By using transgenic tobacco plants that do not shed their lower leaves, they were able to show that shaded old leaves become a burden to a plant because they no longer photosynthesize but still require energy to be maintained.
Moreover, the nutrients in these leaves can be more usefully employed by the plant when re-allocated to new leaves at the top of the canopy, where more light is available and higher photosynthetic rates can be attained.
Previously, theoretical modeling has been extensively used to investigate how plants should distribute their leaf area and nutrients to maximize their photosynthesis and fitness. However, a direct experimental test was lacking till now.
"Keeping up with the neighbors is important for plants in leaf canopies" Alex Boonman states, "because failure to project enough leaf area at the top of the canopy means that some other plant will do it, with shading and therefore diminished photosynthesis as the consequence." The transgenics, which were originally developed by Susheng Gan and Richard Amasino at the University of Wisconsin, indeed produced less leaf area in the upper canopy layer than normal plants and performed less well in competition exeriments.
Suzanne Wu | EurekAlert!
Closing in on advanced prostate cancer
13.12.2017 | Institute for Research in Biomedicine (IRB Barcelona)
Visualizing single molecules in whole cells with a new spin
13.12.2017 | Wyss Institute for Biologically Inspired Engineering at Harvard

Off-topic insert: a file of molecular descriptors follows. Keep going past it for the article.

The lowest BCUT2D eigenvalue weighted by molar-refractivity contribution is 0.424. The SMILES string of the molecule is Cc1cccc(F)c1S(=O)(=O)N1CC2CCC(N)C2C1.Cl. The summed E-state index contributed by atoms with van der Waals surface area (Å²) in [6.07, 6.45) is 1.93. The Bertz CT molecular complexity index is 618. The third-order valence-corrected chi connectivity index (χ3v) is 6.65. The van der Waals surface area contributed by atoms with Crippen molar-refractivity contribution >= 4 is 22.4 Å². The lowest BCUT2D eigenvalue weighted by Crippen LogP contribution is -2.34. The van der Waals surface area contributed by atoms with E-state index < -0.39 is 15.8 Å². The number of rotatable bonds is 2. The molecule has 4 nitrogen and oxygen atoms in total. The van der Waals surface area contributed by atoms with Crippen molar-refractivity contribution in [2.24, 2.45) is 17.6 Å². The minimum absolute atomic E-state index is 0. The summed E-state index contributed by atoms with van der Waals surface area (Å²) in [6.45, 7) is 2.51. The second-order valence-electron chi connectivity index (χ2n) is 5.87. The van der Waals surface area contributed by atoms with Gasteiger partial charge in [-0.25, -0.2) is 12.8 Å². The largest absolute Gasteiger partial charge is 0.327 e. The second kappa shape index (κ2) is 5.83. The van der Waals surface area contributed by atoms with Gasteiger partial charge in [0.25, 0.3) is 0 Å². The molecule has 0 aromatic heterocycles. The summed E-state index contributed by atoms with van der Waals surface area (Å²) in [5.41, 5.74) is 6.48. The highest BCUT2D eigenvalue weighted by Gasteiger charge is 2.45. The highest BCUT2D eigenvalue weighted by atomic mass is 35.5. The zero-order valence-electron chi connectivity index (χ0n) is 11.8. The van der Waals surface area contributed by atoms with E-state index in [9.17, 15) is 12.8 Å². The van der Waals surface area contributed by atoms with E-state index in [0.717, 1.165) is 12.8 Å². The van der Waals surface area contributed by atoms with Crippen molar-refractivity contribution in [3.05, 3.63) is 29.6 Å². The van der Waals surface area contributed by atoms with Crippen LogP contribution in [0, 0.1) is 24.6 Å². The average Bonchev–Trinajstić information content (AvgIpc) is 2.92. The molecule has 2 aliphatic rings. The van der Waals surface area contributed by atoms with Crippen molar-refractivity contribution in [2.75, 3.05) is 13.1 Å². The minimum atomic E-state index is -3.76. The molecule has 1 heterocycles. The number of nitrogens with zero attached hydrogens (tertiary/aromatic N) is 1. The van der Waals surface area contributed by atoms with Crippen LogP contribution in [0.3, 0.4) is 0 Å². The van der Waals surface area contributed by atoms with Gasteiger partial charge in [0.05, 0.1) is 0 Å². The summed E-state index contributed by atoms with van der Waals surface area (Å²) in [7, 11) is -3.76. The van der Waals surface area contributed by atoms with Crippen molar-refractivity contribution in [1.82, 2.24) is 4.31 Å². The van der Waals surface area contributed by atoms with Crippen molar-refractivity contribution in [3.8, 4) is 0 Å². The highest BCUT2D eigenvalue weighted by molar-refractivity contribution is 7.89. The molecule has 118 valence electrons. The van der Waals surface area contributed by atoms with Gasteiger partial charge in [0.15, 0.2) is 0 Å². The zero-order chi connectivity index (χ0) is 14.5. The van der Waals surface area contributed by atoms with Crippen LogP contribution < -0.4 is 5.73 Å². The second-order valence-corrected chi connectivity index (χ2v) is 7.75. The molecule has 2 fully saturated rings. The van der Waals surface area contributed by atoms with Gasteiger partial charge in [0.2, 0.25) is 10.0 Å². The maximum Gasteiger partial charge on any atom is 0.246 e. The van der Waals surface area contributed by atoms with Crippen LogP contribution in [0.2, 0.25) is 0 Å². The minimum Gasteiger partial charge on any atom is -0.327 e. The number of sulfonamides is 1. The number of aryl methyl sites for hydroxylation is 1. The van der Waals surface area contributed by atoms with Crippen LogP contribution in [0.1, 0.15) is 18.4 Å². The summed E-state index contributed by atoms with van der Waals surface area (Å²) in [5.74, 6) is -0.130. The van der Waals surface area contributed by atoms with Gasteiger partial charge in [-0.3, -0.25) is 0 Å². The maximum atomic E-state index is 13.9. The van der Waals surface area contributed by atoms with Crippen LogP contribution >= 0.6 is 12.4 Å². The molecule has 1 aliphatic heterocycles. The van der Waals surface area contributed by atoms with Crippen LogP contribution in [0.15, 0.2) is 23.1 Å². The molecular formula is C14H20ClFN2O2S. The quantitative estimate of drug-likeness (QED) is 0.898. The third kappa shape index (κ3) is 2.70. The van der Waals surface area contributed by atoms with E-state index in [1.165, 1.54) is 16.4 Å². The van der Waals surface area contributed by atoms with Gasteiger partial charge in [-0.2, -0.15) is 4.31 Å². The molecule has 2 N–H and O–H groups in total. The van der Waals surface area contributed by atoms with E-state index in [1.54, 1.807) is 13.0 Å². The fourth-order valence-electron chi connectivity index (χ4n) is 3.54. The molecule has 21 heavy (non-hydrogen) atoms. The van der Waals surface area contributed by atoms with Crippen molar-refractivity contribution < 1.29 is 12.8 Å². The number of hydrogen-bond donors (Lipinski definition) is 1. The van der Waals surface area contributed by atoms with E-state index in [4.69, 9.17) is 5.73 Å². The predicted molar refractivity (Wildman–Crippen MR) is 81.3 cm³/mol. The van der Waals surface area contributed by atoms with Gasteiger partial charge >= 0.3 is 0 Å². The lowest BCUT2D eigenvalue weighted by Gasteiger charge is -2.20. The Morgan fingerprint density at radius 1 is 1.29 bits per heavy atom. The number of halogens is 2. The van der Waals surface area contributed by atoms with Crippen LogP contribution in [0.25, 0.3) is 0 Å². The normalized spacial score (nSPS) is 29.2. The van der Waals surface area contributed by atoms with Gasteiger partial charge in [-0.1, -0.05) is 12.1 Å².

MPQ scientists achieve long storage times for photonic quantum bits which break the lower bound for direct teleportation in a global quantum network.
Concerning the development of quantum memories for the realization of global quantum networks, scientists of the Quantum Dynamics Division led by Professor...
Researchers have developed a water cloaking concept based on electromagnetic forces that could eliminate an object's wake, greatly reducing its drag while...
Tiny pores at a cell's entryway act as miniature bouncers, letting in some electrically charged atoms--ions--but blocking others. Operating as exquisitely sensitive filters, these "ion channels" play a critical role in biological functions such as muscle contraction and the firing of brain cells.
To rapidly transport the right ions through the cell membrane, the tiny channels rely on a complex interplay between the ions and surrounding molecules,...
The miniaturization of the current technology of storage media is hindered by fundamental limits of quantum mechanics. A new approach consists in using so-called spin-crossover molecules as the smallest possible storage unit. Similar to normal hard drives, these special molecules can save information via their magnetic state. A research team from Kiel University has now managed to successfully place a new class of spin-crossover molecules onto a surface and to improve the molecule’s storage capacity. The storage density of conventional hard drives could therefore theoretically be increased by more than one hundred fold. The study has been published in the scientific journal Nano Letters.
Over the past few years, the building blocks of storage media have gotten ever smaller. But further miniaturization of the current technology is hindered by...
With innovative experiments, researchers at the Helmholtz-Zentrums Geesthacht and the Technical University Hamburg unravel why tiny metallic structures are extremely strong
Light-weight and simultaneously strong – porous metallic nanomaterials promise interesting applications as, for instance, for future aeroplanes with enhanced...
11.12.2017 | Event News
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